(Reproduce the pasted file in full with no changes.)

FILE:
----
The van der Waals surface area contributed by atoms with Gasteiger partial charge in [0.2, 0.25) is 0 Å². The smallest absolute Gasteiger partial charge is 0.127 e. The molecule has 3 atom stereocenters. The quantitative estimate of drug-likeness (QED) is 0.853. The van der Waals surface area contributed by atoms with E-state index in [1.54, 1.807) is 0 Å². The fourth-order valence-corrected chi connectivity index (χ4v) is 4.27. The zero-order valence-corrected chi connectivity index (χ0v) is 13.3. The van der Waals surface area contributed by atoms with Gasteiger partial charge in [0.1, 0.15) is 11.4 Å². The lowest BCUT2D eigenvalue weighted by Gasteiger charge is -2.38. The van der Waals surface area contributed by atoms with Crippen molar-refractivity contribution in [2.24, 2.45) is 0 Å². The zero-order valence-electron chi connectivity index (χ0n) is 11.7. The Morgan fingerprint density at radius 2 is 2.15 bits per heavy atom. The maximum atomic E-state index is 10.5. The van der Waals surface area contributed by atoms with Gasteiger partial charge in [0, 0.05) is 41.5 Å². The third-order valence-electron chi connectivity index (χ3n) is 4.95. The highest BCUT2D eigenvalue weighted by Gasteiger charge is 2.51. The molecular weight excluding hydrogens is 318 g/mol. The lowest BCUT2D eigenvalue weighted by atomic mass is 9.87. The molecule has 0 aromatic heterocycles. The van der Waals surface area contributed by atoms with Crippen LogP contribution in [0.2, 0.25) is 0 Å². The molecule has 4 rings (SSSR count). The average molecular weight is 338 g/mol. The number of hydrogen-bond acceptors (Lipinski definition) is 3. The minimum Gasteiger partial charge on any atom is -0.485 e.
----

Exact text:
The van der Waals surface area contributed by atoms with Gasteiger partial charge in [0.2, 0.25) is 0 Å². The smallest absolute Gasteiger partial charge is 0.127 e. The molecule has 3 atom stereocenters. The quantitative estimate of drug-likeness (QED) is 0.853. The van der Waals surface area contributed by atoms with E-state index in [1.54, 1.807) is 0 Å². The fourth-order valence-corrected chi connectivity index (χ4v) is 4.27. The zero-order valence-corrected chi connectivity index (χ0v) is 13.3. The van der Waals surface area contributed by atoms with Gasteiger partial charge in [0.1, 0.15) is 11.4 Å². The lowest BCUT2D eigenvalue weighted by Gasteiger charge is -2.38. The van der Waals surface area contributed by atoms with Crippen molar-refractivity contribution in [2.24, 2.45) is 0 Å². The zero-order valence-electron chi connectivity index (χ0n) is 11.7. The Morgan fingerprint density at radius 2 is 2.15 bits per heavy atom. The maximum atomic E-state index is 10.5. The van der Waals surface area contributed by atoms with Gasteiger partial charge in [0, 0.05) is 41.5 Å². The third-order valence-electron chi connectivity index (χ3n) is 4.95. The highest BCUT2D eigenvalue weighted by Gasteiger charge is 2.51. The molecular weight excluding hydrogens is 318 g/mol. The lowest BCUT2D eigenvalue weighted by atomic mass is 9.87. The molecule has 0 aromatic heterocycles. The van der Waals surface area contributed by atoms with Crippen LogP contribution in [0.2, 0.25) is 0 Å². The molecule has 4 rings (SSSR count). The average molecular weight is 338 g/mol. The number of hydrogen-bond acceptors (Lipinski definition) is 3. The minimum Gasteiger partial charge on any atom is -0.485 e.